Tag: wire

    Wallenda’s walk over Niagara Falls by the numbers

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    From the Boston Globe:

    Some facts and figures about daredevil Nik Wallenda’s Friday night wire-walk over Niagara Falls:

    Length of wire: 1,800 feet

    Weight: 7 tons

    Diameter: 2 inches

    Material: Steel

    How it’s installed:

    Be sure to visit the site to read the rest of the “facts and figures”

    Wallenda walks the walk

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    From Niagara This Week:

    Nik Wallenda has done something no one has ever done before: crossed the Horseshoe Falls on a tight rope wire.

    The seventh generation Flying Wallenda had said crossing the falls had been a childhood dream of his. On Friday night, that dream came true when he completed the stunt across Niagara Falls in just 26 minutes.

    Leaving the American side at 10:15, the 33-year-old began his journey across the wire. After an initial round of cheers for the funambulist, the estimated crowd of 105,000 on the Canadian side became eerily silent as they watched him traverse across the wire.

    Through high winds that caused the wire to sway and swirling mist that had water dripping from the wire, Wallenda walked slowly, with purpose. Throughout the entire trip, he was in direct communication with his father. The ABC coverage of his walk featured snippets of the back and forth between the father and son, including Wallenda thanking Jesus several times.

    Setting up for Nik Wallenda – lots of TV trucks and lots of wires (and lots of photos)!

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    For the last couple of days there has been lots of work going on along the Niagara Parkway down to Table Rock Place. There are a LOT of trucks with a LOT of equipment for the TV production. There are barriers being put in place, security and police officers around, and more. It is kind of exciting. There seems to be some “electricity” in the air, and there are more and more people around. There were also a couple of very cool look helicopters around yesterday.

    The wire was put in place late Tuesday afternoon. It also looks like there are some smaller wires that will have cameras attached to them. It should make for great TV!

    I’m still undecided about whether I’m heading down to watch or not. I really want to be there, but there will probably just be too many people. My kids want to see it, but if I want to be able to park somewhere, I’m going to have to get there around 4-5 pm. Then what do we do for the next 5 or 6 hours? Plus, it may take an hour or two just to get out of the city once it is all over. I just don’t see any way around that, so we’ll have to decide if it is worth it or not.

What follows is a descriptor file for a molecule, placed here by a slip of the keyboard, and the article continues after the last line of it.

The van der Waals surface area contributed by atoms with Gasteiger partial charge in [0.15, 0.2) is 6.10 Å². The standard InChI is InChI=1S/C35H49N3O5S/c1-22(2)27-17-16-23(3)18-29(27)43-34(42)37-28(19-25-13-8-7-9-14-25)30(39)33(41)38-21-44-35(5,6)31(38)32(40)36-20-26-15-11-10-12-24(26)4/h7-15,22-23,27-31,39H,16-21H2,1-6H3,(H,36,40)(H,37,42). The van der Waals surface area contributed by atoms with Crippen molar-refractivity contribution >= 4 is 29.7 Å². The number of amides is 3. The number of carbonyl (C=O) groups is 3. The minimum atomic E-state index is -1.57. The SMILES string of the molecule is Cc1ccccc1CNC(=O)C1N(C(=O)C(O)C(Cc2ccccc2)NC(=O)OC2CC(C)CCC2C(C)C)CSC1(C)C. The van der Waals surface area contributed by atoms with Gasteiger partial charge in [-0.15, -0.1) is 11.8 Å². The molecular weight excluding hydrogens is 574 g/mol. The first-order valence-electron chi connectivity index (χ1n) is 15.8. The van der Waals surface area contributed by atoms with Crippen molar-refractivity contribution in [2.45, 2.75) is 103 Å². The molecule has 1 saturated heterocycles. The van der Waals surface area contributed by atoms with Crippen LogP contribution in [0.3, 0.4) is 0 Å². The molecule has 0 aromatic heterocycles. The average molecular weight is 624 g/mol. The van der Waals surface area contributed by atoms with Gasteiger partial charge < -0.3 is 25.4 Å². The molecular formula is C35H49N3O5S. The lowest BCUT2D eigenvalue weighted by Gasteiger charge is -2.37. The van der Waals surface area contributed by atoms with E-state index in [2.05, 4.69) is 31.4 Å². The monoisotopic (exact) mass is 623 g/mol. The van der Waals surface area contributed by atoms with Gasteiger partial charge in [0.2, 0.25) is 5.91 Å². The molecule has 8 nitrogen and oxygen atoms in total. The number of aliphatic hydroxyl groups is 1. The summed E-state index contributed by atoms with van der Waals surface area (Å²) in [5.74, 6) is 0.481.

Tightrope Walker Will Attempt Niagara Falls

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    Discovery News has information about the Nik Wallenda walk:

    This month, high-wire artist Nik Wallenda will make the first attempt at crossing Niagara Falls on a tightrope in over 100 years.

    He will use an 1,800-foot long, two-inch wire that will be strung about 200 feet above the base of the Niagara Gorge.

    Leave it to TV to rob falls act of its suspense

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    From the Buffalo News:

    Remember all of those rooms Niagara Falls hotels expected to book for Nik Wallenda’s dramatic tightrope walk?

    If they really want to protect the tourist attraction’s brand, they should offer full refunds to anyone who cancels after finding out the death-defying feat they thought they were coming to see will be nothing of the sort.

    In fact, any marketing of Wallenda’s June 15 stroll that doesn’t include “tethered” before every mention of his name will constitute the biggest fraud since Anonymous.

    For those who forget, the public was duped that time into believing the bestselling “Primary Colors” was written by a Clinton White House insider, instead of by a Newsweek columnist.

    This time, the public was duped into believing Wallenda would risk all in his walk across the falls in a Friday night special that ABC will stretch into three hours of ads and promos.

    Now it turns out that Wallenda will risk no such thing. Instead, he’ll wear a safety harness tethered to the wire so that he couldn’t fall if he wanted to.

    Which means the stunt now should elicit a shrug and the obvious question: What’s the point?

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